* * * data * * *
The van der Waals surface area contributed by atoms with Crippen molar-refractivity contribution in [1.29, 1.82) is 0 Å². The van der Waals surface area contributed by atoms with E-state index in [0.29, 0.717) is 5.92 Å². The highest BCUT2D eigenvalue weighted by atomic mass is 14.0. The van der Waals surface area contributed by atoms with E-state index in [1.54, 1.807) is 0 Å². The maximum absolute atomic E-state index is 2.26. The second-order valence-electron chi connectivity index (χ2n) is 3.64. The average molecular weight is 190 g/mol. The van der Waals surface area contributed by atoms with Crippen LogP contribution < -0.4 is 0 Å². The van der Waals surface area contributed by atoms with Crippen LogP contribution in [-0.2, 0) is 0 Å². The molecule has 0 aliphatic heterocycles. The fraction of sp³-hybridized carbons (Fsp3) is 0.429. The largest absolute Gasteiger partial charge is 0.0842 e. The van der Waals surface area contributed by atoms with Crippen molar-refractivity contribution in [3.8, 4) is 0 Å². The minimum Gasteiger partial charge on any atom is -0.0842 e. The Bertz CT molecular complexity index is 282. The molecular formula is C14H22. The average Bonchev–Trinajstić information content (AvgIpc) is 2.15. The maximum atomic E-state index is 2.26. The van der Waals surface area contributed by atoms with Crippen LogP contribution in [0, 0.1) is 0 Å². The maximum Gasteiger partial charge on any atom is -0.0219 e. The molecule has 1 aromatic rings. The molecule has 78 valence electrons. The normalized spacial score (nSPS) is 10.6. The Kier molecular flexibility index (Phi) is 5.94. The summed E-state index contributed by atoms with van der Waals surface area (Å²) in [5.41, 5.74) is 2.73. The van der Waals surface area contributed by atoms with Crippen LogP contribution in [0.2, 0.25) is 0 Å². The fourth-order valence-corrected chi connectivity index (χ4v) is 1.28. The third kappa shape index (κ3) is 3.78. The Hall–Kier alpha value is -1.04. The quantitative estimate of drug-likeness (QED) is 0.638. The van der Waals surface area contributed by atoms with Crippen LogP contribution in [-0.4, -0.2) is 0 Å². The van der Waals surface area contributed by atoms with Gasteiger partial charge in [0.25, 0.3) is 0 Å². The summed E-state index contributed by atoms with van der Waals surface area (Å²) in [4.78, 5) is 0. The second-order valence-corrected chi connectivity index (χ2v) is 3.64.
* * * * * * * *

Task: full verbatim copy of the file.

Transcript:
The van der Waals surface area contributed by atoms with Crippen molar-refractivity contribution in [1.29, 1.82) is 0 Å². The van der Waals surface area contributed by atoms with E-state index in [0.29, 0.717) is 5.92 Å². The highest BCUT2D eigenvalue weighted by atomic mass is 14.0. The van der Waals surface area contributed by atoms with E-state index in [1.54, 1.807) is 0 Å². The maximum absolute atomic E-state index is 2.26. The second-order valence-electron chi connectivity index (χ2n) is 3.64. The average molecular weight is 190 g/mol. The van der Waals surface area contributed by atoms with Crippen LogP contribution < -0.4 is 0 Å². The van der Waals surface area contributed by atoms with Crippen LogP contribution in [-0.2, 0) is 0 Å². The molecule has 0 aliphatic heterocycles. The fraction of sp³-hybridized carbons (Fsp3) is 0.429. The largest absolute Gasteiger partial charge is 0.0842 e. The van der Waals surface area contributed by atoms with Crippen molar-refractivity contribution in [3.8, 4) is 0 Å². The minimum Gasteiger partial charge on any atom is -0.0842 e. The Bertz CT molecular complexity index is 282. The molecular formula is C14H22. The average Bonchev–Trinajstić information content (AvgIpc) is 2.15. The maximum atomic E-state index is 2.26. The van der Waals surface area contributed by atoms with Crippen LogP contribution in [0, 0.1) is 0 Å². The maximum Gasteiger partial charge on any atom is -0.0219 e. The molecule has 1 aromatic rings. The molecule has 78 valence electrons. The normalized spacial score (nSPS) is 10.6. The Kier molecular flexibility index (Phi) is 5.94. The summed E-state index contributed by atoms with van der Waals surface area (Å²) in [5.41, 5.74) is 2.73. The van der Waals surface area contributed by atoms with Crippen LogP contribution in [0.2, 0.25) is 0 Å². The fourth-order valence-corrected chi connectivity index (χ4v) is 1.28. The third kappa shape index (κ3) is 3.78. The Hall–Kier alpha value is -1.04. The quantitative estimate of drug-likeness (QED) is 0.638. The van der Waals surface area contributed by atoms with Crippen LogP contribution in [-0.4, -0.2) is 0 Å². The van der Waals surface area contributed by atoms with Gasteiger partial charge in [0.25, 0.3) is 0 Å². The summed E-state index contributed by atoms with van der Waals surface area (Å²) in [4.78, 5) is 0. The second-order valence-corrected chi connectivity index (χ2v) is 3.64.